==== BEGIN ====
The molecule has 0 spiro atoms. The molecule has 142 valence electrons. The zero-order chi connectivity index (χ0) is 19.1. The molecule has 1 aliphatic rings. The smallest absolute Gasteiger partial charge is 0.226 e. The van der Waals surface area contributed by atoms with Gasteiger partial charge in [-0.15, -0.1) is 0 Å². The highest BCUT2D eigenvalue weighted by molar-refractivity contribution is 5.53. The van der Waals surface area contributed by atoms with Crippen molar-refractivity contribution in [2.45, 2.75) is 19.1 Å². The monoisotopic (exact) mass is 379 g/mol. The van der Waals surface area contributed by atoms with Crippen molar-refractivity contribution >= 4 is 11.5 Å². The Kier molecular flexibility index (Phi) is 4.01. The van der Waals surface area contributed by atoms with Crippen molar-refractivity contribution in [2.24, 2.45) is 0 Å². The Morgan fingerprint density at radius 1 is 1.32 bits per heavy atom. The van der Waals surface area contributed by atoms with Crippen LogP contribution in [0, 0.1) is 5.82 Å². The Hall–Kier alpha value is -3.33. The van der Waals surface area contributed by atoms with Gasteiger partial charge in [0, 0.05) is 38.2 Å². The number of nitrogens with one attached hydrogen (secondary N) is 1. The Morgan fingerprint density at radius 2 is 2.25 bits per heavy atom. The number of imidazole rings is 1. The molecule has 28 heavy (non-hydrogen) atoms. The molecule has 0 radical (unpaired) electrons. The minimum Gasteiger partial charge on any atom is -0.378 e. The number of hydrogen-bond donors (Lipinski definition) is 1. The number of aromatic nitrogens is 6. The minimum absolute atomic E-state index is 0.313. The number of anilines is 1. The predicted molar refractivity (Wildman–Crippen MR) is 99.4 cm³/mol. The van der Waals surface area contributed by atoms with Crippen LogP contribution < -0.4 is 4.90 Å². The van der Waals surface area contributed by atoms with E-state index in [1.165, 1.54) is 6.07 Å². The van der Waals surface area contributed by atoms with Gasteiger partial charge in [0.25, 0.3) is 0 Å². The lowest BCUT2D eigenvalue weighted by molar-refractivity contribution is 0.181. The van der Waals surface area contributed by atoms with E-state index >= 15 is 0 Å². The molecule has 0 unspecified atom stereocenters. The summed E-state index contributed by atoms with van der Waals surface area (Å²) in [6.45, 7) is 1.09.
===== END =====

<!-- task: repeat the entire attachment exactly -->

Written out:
The molecule has 0 spiro atoms. The molecule has 142 valence electrons. The zero-order chi connectivity index (χ0) is 19.1. The molecule has 1 aliphatic rings. The smallest absolute Gasteiger partial charge is 0.226 e. The van der Waals surface area contributed by atoms with Gasteiger partial charge in [-0.15, -0.1) is 0 Å². The highest BCUT2D eigenvalue weighted by molar-refractivity contribution is 5.53. The van der Waals surface area contributed by atoms with Crippen molar-refractivity contribution in [2.45, 2.75) is 19.1 Å². The monoisotopic (exact) mass is 379 g/mol. The van der Waals surface area contributed by atoms with Crippen molar-refractivity contribution >= 4 is 11.5 Å². The Kier molecular flexibility index (Phi) is 4.01. The van der Waals surface area contributed by atoms with Crippen molar-refractivity contribution in [2.24, 2.45) is 0 Å². The Morgan fingerprint density at radius 1 is 1.32 bits per heavy atom. The van der Waals surface area contributed by atoms with Crippen LogP contribution in [0, 0.1) is 5.82 Å². The Hall–Kier alpha value is -3.33. The van der Waals surface area contributed by atoms with Gasteiger partial charge in [0, 0.05) is 38.2 Å². The number of nitrogens with one attached hydrogen (secondary N) is 1. The Morgan fingerprint density at radius 2 is 2.25 bits per heavy atom. The number of imidazole rings is 1. The molecule has 28 heavy (non-hydrogen) atoms. The molecule has 0 radical (unpaired) electrons. The minimum Gasteiger partial charge on any atom is -0.378 e. The number of hydrogen-bond donors (Lipinski definition) is 1. The number of aromatic nitrogens is 6. The minimum absolute atomic E-state index is 0.313. The number of anilines is 1. The predicted molar refractivity (Wildman–Crippen MR) is 99.4 cm³/mol. The van der Waals surface area contributed by atoms with Crippen LogP contribution < -0.4 is 4.90 Å². The van der Waals surface area contributed by atoms with E-state index in [1.165, 1.54) is 6.07 Å². The van der Waals surface area contributed by atoms with Gasteiger partial charge in [0.25, 0.3) is 0 Å². The lowest BCUT2D eigenvalue weighted by molar-refractivity contribution is 0.181. The van der Waals surface area contributed by atoms with E-state index >= 15 is 0 Å². The molecule has 0 unspecified atom stereocenters. The summed E-state index contributed by atoms with van der Waals surface area (Å²) in [6.45, 7) is 1.09.